Final thoughts on returning to Britain.
The flight home was more painful than I expected. Throughout the cycle tour I had felt healthier than ever before but within ten minutes of being on a plane packed with other people I was snuffling and coughing miserably. It was also a bit dispiriting to cover the same distance in an hour that had taken weeks of cycling. I arrived back in the UK in the middle of a monsoon, and soon learned the fairly wet Norwegian summer had been almost Mediterranean compared to Britain.
To my surprise I managed to get a distinction for my Open University economics course. Studying on the road was often difficult - and was the main reason I didn't manage to update this blog regularly, as any Internet access time was always taken up by study - but it is possible. Studying economics goes well with cycle touring as there are so many unresolved questions to ponder while rolling along the fjords. There are many more questions than answers in fact and I can't help feeling that the 'science' of economics is at a similar level as medicine in the 14th century - even the most basic tenets are patently wrong (and are widely recognised as such) yet the conclusions are followed religiously. It's still a fascinating subject though.
It is commonly said that travel brings a greater understanding, and perhaps appreciation, of your home country. Arriving back in the UK I was quickly aware of how much poorer the UK is than the Scandinavian nations. The most obvious example of this is housing. It's a great irony that people in Britain are so obsessed with housing when much of our stock is of extremely poor quality. I physically cringe every time now I pass through a village in the UK. The houses are so tiny and squashed together despite the huge areas of surrounding countryside, often used only for sheep grazing. It is quite common in the UK to see an entire rural village, with dozens of houses, squashed together into an area smaller than the average Scandinavian plot. The obvious retort to this is that the UK has a much larger population but a smaller land area than the Scandinavian countries. However, the Netherlands has three times the population of Scotland in half the land area, but the housing there has much more in common with that of Scandinavia - large houses in decent sized, well-spaced plots. In Scotland almost the entire population is crammed into a few densely populated areas, while vast areas of land are used only for rough grazing. The surprising thing I discovered on this trip is that the situation is almost exactly the same in England, despite it having ten times the population.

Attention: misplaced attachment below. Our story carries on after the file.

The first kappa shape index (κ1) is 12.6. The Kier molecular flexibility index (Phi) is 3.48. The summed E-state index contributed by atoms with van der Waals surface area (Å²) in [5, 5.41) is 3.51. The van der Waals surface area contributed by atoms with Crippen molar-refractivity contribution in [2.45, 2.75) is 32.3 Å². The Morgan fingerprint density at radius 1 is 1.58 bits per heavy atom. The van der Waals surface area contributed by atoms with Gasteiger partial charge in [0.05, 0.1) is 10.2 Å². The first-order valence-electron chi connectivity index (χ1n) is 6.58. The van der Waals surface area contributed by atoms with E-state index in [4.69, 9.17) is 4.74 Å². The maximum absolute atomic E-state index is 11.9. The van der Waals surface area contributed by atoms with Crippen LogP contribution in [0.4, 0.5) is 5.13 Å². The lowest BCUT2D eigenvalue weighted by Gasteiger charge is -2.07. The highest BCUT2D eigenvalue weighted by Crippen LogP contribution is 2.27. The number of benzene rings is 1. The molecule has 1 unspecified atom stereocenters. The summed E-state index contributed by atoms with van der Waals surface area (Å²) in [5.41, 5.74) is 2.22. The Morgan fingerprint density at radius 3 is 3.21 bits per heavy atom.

On the plus side the food is better and cheaper in Britain than in Scandinavia, even taking the lower wages here into account, and there is greater variety. Tinned soup, for instance, is virtually impossible to buy in Norway apart from huge tins of fish soup and powdered soup costs about £3 a sachet. If you have a sweet-tooth you really aren't in luck at all as all sweet foods are eye-wateringly expensive. On the other hand, obesity levels in Norway are half those in the UK and people generally look much healthier so perhaps cheap food isn't such a blessing. And something economics, if not common sense, has taught me, is that there is always a cost somewhere. The horse-meat scandal shows the hidden cost of 'cheap' food, and I suspect there are many other hidden costs.
Curiously enough I'm now working for a meat manufacturing company, experiencing the joys of commuting in the UK by train, and saving up for my next trip.
Stats for the Northern Europe tour:
total distance travelled: 6000 miles approx (my cycle computer gave out at about 5500)
journey time: 4 months
highest point cycled to: 1469m at Leirvasbu
lowest point cycled to: 213m below sea level at Nordkapp tunnel
number of punctures: 2 (and one blown valve)
other bike parts replaced: 2 sets of brake pads, one front wheel